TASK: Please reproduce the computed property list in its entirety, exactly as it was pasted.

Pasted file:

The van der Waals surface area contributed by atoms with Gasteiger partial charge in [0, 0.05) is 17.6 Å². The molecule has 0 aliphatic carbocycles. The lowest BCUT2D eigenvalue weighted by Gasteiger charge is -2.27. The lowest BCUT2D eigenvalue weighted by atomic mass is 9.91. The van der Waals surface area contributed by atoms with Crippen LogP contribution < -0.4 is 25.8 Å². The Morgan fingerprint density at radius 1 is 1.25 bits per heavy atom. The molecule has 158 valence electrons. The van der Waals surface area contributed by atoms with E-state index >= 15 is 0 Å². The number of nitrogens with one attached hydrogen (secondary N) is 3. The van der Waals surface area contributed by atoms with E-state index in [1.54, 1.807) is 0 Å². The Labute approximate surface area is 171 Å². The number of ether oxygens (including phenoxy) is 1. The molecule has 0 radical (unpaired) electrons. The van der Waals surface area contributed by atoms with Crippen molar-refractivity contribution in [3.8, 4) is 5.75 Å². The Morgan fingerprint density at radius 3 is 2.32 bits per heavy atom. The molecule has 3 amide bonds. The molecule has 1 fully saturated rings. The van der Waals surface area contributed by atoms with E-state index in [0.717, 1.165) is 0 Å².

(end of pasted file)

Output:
The van der Waals surface area contributed by atoms with Gasteiger partial charge in [0, 0.05) is 17.6 Å². The molecule has 0 aliphatic carbocycles. The lowest BCUT2D eigenvalue weighted by Gasteiger charge is -2.27. The lowest BCUT2D eigenvalue weighted by atomic mass is 9.91. The van der Waals surface area contributed by atoms with Crippen LogP contribution < -0.4 is 25.8 Å². The Morgan fingerprint density at radius 1 is 1.25 bits per heavy atom. The molecule has 158 valence electrons. The van der Waals surface area contributed by atoms with E-state index >= 15 is 0 Å². The number of nitrogens with one attached hydrogen (secondary N) is 3. The van der Waals surface area contributed by atoms with E-state index in [1.54, 1.807) is 0 Å². The Labute approximate surface area is 171 Å². The number of ether oxygens (including phenoxy) is 1. The molecule has 0 radical (unpaired) electrons. The van der Waals surface area contributed by atoms with Crippen molar-refractivity contribution in [3.8, 4) is 5.75 Å². The Morgan fingerprint density at radius 3 is 2.32 bits per heavy atom. The molecule has 3 amide bonds. The molecule has 1 fully saturated rings. The van der Waals surface area contributed by atoms with E-state index in [0.717, 1.165) is 0 Å².